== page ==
South African Airways plans to announce code-sharing agreements with airlines in Hong Kong and Brazil in the coming months, as the unprofitable state-owned carrier continues efforts to boost revenue and reduce costs.
SAA expects to implement a deal with a partner in Hong Kong in the next few months, and will unveil an agreement with Avianca Brasil “in due course,” acting Chief Executive Officer Nico Bezuidenhout said in an interview on Tuesday at the Johannesburg-based company’s headquarters. SAA is also in talks with EL AL Israel Airlines, and is considering the potential for more cooperation with LOT Polish Airlines SA, he said.
Under code-sharing agreements, airlines can sell tickets on each other’s flights to expand the number of cities served. The South African company’s board is reviewing a proposed expansion to its partnership with Dubai-based Emirates Airline, the world’s biggest carrier on international routes, that could involve widening an existing code-share network and cooperating in areas such as catering and maintenance services.
“I am awaiting the board to conclude their deliberations on the matter for us to move forward on it,” Bezuidenhout said. “I think that we’ve negotiated a good position for SAA.”
SAA, which has been surviving off government-guaranteed loans and posted two consecutive years of losses, is trying to reduce costs and improve efficiencies under Bezuidenhout, who became acting CEO in November. The company this year closed unprofitable routes to Beijing and Mumbai and has renegotiated airline leases and supply contracts.
Bezuidenhout replaced Monwabisi Kalawe, who was suspended last year and resigned in April.
SAA, which is in the process of reducing headcount by as much as 10 percent to cut costs, is also seeking to improve funding expenses. The carrier has started a process toward lengthening the average term of its debt, which includes a number of mostly short-term facilities, Bezuidenhout said. The has company issued a request for proposals from funders and will aim to reduce its interest obligations.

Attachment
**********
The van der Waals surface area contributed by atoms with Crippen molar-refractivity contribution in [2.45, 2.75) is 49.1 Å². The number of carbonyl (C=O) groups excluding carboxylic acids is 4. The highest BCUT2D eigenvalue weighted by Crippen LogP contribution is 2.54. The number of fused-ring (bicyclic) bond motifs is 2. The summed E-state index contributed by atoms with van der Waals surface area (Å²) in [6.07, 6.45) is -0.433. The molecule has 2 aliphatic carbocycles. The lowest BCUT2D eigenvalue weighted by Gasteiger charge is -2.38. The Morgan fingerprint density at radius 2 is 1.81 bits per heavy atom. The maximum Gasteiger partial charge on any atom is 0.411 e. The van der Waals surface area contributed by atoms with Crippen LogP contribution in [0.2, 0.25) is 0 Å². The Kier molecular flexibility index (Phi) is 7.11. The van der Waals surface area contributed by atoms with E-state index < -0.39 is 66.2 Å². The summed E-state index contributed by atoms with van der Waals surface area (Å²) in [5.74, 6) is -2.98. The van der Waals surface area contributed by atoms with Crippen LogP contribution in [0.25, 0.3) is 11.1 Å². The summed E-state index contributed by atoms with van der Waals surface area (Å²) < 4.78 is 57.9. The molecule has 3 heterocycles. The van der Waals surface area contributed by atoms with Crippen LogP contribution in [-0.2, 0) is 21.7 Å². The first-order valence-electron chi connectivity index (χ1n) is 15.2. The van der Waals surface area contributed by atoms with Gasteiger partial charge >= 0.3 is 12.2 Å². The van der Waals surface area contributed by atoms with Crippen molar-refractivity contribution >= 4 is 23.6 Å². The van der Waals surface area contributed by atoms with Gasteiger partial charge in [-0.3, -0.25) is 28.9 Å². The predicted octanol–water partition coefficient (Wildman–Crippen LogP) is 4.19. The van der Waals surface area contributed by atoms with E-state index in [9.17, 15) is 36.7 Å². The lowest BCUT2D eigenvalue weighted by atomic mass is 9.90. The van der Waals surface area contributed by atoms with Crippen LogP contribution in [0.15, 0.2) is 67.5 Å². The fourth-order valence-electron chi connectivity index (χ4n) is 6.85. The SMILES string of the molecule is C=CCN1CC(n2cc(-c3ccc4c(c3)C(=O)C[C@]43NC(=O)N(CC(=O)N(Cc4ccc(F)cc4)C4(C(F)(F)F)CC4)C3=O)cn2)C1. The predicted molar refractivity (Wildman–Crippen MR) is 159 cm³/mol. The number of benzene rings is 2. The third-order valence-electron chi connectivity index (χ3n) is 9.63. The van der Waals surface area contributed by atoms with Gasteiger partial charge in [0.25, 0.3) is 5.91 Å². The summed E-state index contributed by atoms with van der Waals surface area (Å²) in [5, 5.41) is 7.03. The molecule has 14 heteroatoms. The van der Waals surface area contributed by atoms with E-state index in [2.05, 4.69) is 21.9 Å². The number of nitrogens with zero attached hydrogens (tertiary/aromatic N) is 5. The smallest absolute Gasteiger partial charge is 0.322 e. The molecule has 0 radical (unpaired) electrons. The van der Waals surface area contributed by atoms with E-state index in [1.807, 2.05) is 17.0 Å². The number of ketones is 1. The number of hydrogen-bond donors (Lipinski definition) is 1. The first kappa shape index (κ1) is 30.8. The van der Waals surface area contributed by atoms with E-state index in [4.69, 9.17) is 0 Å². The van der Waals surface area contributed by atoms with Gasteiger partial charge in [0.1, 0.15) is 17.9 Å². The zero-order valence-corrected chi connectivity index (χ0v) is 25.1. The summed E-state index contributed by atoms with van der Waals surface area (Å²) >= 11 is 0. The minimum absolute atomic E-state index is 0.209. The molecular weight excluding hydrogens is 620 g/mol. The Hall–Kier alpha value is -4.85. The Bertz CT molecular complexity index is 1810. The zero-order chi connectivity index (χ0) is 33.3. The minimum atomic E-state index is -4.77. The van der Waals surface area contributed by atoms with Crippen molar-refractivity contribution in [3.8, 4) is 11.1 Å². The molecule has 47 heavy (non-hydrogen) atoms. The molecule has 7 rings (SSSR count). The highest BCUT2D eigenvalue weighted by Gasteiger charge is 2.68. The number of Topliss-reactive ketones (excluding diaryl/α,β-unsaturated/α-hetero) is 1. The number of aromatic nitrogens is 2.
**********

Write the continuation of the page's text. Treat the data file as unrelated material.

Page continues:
“Our interest bill is going to amount to 1 billion rand ($80 million) 28 months from now,” he said. “We have to do everything in our power to try and get that cost down.”
Bezuidenhout said SAA’s capital structure needs to change in the “medium term.” An equity injection of cash by the government would improve the returns of the business by helping to reduce debt and interest levels, he said.
The government could also sell a stake in the carrier. While Public Enterprises Minister Lynne Brown said last year government would search for buyers for a stake in SAA as part of a recovery plan, Bezuidenhout said he’s not aware of any discussions with potential investors. The Department of Public Enterprises has since handed over responsibility for SAA’s turnaround to the National Treasury.
If the government were to sell a stake, it would make most sense if the buyer were a strategic investor, such as another airline, Bezuidenhout said.
“Do I see that happening in the short-to-medium term? Probably not,” he said. “But ultimately that remains a shareholder prerogative.”